By Natasha Vohra
Bill Miller, American investor, fund manager, and former chairman and chief investment officer of Legg Mason Capital Management, recently had an email interview with Ethan Epstein of the Weekly Standard to discuss Miller’s $75 million donation to his former alma matter, John Hopkins University. The donation will go to the philosophy department, where Miller himself earned his PhD in philosophy.
According to the Baltimore Sun, the “$75 million will be used to nearly double the department’s full-time faculty members in the next decade from 13 teachers to 22 and to create nine endowed professorships, including one for the chairman of the renamed William H. Miller Department of Philosophy. In addition, $10 million will be allocated for graduate students and postdoctoral fellows. The university also aims to encourage more undergraduates to study philosophy by offering new courses.”
Despite his remarkably successful career in finance, Miller stressed the importance of studying philosophy, and noted the significant role it played in his own life.
TWS: How did the study of philosophy affect your career?
Bill Miller: Philosophy involves critical thinking and reasoning about highly complex issues. At its best it is rigorous and analytical. These skills are exactly what are required to think through and understand capital markets and the analysis of businesses. However good one is at this, philosophical training will make you better.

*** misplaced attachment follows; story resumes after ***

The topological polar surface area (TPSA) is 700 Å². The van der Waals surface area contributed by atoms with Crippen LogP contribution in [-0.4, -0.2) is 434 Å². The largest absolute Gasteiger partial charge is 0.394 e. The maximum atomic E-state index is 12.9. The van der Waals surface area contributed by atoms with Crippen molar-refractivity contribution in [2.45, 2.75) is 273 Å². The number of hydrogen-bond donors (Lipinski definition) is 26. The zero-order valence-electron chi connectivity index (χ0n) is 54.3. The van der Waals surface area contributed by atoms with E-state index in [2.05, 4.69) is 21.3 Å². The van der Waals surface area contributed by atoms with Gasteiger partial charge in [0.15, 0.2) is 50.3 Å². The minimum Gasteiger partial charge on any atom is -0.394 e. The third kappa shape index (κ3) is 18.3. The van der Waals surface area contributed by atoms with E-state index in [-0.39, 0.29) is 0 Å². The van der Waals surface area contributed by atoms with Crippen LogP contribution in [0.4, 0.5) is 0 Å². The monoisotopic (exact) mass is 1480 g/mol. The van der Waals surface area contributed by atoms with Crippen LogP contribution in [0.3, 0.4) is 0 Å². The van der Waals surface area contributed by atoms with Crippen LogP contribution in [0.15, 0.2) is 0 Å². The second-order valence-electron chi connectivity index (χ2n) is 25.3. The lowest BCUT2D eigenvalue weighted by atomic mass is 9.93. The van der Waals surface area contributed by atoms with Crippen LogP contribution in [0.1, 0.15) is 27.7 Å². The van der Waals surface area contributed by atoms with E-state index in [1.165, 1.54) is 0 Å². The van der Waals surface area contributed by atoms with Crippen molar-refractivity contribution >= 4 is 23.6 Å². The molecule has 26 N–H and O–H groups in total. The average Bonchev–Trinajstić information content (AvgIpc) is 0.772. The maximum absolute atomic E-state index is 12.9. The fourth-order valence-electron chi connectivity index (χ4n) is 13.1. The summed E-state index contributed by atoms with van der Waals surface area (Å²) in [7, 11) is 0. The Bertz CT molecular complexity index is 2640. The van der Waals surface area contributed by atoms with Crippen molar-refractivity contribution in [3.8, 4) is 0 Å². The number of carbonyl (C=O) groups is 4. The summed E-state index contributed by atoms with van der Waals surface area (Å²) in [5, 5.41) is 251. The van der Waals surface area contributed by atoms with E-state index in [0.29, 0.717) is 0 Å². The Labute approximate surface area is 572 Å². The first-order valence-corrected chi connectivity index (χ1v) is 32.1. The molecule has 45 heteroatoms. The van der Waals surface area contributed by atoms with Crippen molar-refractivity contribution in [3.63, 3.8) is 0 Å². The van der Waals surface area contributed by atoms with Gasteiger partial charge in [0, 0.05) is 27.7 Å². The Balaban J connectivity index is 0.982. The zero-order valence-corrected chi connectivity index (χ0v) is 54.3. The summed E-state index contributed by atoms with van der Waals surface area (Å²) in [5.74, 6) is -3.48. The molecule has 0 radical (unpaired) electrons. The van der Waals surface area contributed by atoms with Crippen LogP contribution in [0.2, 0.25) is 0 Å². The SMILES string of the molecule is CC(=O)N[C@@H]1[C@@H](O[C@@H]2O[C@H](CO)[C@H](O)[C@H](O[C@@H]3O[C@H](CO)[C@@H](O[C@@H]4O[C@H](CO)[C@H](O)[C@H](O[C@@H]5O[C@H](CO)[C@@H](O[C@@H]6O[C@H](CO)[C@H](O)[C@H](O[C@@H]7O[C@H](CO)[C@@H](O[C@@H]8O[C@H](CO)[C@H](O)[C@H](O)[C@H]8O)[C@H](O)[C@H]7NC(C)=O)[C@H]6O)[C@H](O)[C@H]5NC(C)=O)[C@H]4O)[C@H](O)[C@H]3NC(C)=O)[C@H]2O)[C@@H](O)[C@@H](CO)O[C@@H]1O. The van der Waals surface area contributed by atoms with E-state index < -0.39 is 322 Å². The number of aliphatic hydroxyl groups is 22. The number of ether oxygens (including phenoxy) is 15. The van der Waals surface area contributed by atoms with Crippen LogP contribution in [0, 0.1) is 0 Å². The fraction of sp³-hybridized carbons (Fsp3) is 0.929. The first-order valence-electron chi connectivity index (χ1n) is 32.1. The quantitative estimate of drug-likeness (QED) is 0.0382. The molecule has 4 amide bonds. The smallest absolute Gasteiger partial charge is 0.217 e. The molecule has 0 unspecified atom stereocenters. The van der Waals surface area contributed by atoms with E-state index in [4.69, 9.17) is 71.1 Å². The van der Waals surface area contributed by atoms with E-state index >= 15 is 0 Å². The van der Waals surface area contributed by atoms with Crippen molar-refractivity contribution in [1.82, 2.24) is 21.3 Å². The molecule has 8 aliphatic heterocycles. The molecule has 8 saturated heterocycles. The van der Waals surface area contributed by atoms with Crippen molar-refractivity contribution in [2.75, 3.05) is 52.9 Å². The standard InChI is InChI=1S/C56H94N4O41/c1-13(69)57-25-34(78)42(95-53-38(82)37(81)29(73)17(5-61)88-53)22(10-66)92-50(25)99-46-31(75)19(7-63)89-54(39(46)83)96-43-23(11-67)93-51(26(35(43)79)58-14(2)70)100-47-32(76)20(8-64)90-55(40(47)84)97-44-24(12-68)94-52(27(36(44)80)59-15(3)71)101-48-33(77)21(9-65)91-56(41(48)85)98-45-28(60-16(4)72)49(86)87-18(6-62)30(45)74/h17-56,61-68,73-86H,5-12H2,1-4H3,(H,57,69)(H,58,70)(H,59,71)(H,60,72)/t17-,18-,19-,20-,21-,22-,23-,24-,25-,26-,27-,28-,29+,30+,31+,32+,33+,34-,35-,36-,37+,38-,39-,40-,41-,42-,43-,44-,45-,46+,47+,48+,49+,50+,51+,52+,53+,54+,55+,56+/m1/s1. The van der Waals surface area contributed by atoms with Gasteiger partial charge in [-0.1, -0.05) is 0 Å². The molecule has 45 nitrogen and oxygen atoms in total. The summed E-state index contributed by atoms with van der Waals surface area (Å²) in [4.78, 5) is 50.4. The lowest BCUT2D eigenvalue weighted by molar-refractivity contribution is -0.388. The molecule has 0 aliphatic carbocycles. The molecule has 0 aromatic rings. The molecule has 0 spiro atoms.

TWS: More broadly, how did the study of philosophy affect the way you live your life?
Bill Miller: Wittgenstein said something to the effect of if philosophy does not change your life then it has no point. The French existentialist Gabriel Marcel said “the problem I consider essential is the relationship between philosophical research and life.” The study of philosophy has immeasurably enriched my life, made it fuller and more complete. It has exposed me to the best that has been thought about life’s most important issues. It has also made me painfully aware of my ignorance and shortcomings. Had I not studied philosophy I would be a completely different, and probably worse person than I am.
TWS: In recent years, STEM education has been championed at the expense of the humanities. Do you think this is a mistake?
Bill Miller: STEM education is essential in today’s word. STEAM would be better, where the A is for the Arts. I agree with the literary critic Stanley Fish, who when asked what the liberal arts such as philosophy are good for, answered that they are good for nothing: they are good in and of themselves and need no further justification.
Read the full article on the Weekly Standard.